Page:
326 Old Newport Boulevard, Newport Beach, California 92663 Directions facebook linked in
Practice Areas +

Orange County Business & Commercial Law Blog

Small firm representation with large firm results

When your California business is considering hiring a law firm to handle a commercial dispute, you may may be uncertain about whether you should go with a large one or a small one. The answer to that question largely depends on the goals you are trying to achieve, and often, a small firm may be a better fit for your business over the long term.

Smaller firms often have a better ability to provide personalized care for their business clients, establishing relationships that are profitable and long-lasting for the companies they represent. Due to the large number of staff in a larger firm, the overhead associated with legal representation is often more substantial. The ability of small firms to utilize cutting-edge technology in helping to represent their clients also allows them to provide the same level of representation as that provided by a large firm, but at a fraction of the cost and with an ongoing emphasis on excellence.

Google faces a class action lawsuit in privacy policy dispute

A California tech giant is involved in a legal battle with their customers involving the use of personal information. Though the company attempted to stop the lawsuit, it has been given the go-ahead to proceed.

In September 2013, a customer who purchased an email app from the Google Play Store filed a class action contract dispute lawsuit against Google. The lawsuit claimed that the Mountain View-based search company was collecting personal information through another app, Google Wallet. Google was then making that personal information available to other app developers, such as the maker of the email app purchased by the plaintiff. The personal information collected included physical addresses, phone numbers and email addresses.

The interplay of social media and intellectual property

An important part of the business strategy for many California businesses is having an online social media presence. Many businesses have accounts with LinkedIn, Facebook and Twitter in order to reach a broader customer base. Sometimes, a business may stumble across a violation of their trademark or copyrighted work on the Internet, and they may wonder what to do about it.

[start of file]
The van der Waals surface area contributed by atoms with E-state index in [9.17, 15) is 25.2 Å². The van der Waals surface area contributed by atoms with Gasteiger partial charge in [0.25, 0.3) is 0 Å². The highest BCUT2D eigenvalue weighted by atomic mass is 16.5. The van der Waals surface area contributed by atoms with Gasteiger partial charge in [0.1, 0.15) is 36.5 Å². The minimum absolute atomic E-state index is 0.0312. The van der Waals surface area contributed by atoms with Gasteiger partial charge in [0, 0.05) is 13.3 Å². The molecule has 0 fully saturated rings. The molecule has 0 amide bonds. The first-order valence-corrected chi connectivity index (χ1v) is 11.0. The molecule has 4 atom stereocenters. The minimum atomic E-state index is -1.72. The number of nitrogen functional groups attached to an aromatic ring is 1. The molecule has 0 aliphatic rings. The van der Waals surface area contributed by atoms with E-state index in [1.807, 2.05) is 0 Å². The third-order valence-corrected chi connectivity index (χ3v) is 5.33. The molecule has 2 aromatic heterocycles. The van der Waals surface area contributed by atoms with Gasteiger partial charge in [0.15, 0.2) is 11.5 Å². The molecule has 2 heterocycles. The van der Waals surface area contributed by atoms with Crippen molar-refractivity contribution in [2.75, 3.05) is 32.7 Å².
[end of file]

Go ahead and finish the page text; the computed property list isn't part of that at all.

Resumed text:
Some violations may actually benefit a business if the person is a blogger promoting the business's product, for example. Businesses may want to choose to ignore violations of this type. Other violations, such as a company's registering the business's name on Facebook, LinkedIn or Twitter, may be more problematic. Businesses may also find content for which they own the rights has been copied and posted elsewhere.

SCOTUS ruling on trademark usage

California businesses and owners who are obligated to submit to the discretion of the Trademark Trial and Appeal Board may not have the right to undertake further litigation once a decision has been handed down, according to a ruling from the United States Supreme Court. In a 7-2 decision, the Court held that a precedent exists for the TTAB to hold ultimate discretionary authority concerning certain trademark law decisions.

The decision, which involved a case concerning intellectual property and unfair competition practices, bolsters the authority of the TTAB to render administrative and binding judgement in certain cases. This is known as issue preclusion, in which a decision rendered administratively on a particular point of law by a duly authorized body such as the TTAB may not be challenged in further litigation. Writing for the majority, one justice argued that the notion of issue preclusion eliminated the plaintiff's right to pursue court-based civil action on the matter once the TTAB's decision was made.

Deceptive trade practices in California

When a business or individual engages in behavior that is designed to mislead others about the qualities of a product in order to get them to purchase it, the activity is called a deceptive trade practice. Federal law provides a uniform law that applies to such activities in all states, and the practices are also prohibited under state law.

The Uniform Deceptive Trade Practices Act, or UDTPA, is the federal law that addresses deceptive actions. The act prohibits businesses and individuals from making deceptive representations about a product. An example of a covered activity would be odometer tampering, but the act covers all misrepresentations made to induce a sale.

Heirs of Marvin Gaye win millions in copyright infringement suit